• /r/ does not occur before other alveolar consonants.[32][33] An exception to this rule are recent loanwords from Standard Dutch (e.g. sport), which may or may not be pronounced with [r].[34]
  • /ŋ, k, x, ɣ/ are velar, whereas /j/ is palatal.[35]
    • /ɣ/ has two allophones: a plosive [ɡ], which appears at the beginning of a word and at the beginning of a stressed syllable, and a fricative [ɣ], which occurs elsewhere.[15][36]
  • The syllabic sonorants [m̩, n̩, ŋ̍, l̩, r̩] occur in the following circumstances:
    • In the ending ⟨en⟩, which in careful speech is pronounced [ən]:[37]
      • It is realized as [m̩] when preceded by /m, p, b/.[37]
      • It is realized as [n̩] when preceded by /f, v, n, t, d, s, z, r, l/.[37]
      • It is realized as [ŋ̍] when preceded by /k, x, ɣ/.[37]
    • In the endings ⟨el⟩ and ⟨er⟩ (in careful speech: [əl] and [ər], respectively), which after consonants are realized as [l̩] and [r̩], respectively.[37]
    • In some other cases. See Sipma (1913:36) for more information.
    • /j/ and the [ʋ] allophone of /v/ are the only sonorants which cannot be syllabic.
  • The sequences /nj, tj, sj, zj/ coalesce to [ɲ, , ɕ, ʑ].
  • Glottal stop [ʔ] may precede word-initial vowels. In careful speech, it may also occur between unstressed and stressed vowel or diphthong.[38]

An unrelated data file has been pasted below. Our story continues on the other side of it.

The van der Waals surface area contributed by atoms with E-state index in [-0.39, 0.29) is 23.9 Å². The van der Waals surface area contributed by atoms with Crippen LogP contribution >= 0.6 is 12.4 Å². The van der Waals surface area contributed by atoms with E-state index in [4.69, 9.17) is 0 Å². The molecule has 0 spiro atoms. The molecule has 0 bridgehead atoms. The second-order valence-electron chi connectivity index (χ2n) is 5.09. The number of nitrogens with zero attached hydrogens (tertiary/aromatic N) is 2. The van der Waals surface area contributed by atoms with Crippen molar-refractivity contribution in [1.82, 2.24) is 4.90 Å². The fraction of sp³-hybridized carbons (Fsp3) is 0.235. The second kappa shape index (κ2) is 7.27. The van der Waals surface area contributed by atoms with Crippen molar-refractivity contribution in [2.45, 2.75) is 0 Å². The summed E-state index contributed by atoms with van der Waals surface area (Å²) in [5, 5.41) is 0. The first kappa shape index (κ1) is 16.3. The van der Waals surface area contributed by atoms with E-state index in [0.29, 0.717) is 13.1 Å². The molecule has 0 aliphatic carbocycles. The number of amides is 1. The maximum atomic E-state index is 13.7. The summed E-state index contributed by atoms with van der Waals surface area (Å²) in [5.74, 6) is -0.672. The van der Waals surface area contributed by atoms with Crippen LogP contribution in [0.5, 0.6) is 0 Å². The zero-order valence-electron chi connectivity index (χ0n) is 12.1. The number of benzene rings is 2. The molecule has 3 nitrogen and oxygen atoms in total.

• Among fricatives, neither /x/ nor any of the voiced fricatives can occur word-initially.[39]
  • /l/ is velarized [ɫ] in all environments except before the close front vowels /i, iː, y, yː/, where it is realized as clear [l].

Final devoicingEdit

West Frisian has final obstruent devoicing, meaning that voiced obstruents are merged with the voiceless ones at the end of a word. Thus, word-final /b, d, v, z, ɣ/ are merged into voiceless /p, t, f, s, x/, although final /b/ is rare[40]. The spelling reflects this in the case of the fricatives, but not in the case of the plosives, which remain spelled with ⟨b⟩ and ⟨d⟩.


  1. ^ a b c d e Booij (1989), p. 319.
  2. ^ Hoekstra & Tiersma (2013), p. 509.
  3. ^ a b c Visser (1997), p. 14.
  4. ^ Tiersma (1999), p. 9.
  5. ^ Visser (1997), p. 24.
  6. ^ Visser (1997), p. 19.
  7. ^ a b c van der Veen (2001), p. 102.
  8. ^ Sipma (1913), pp. 6, 8, 10.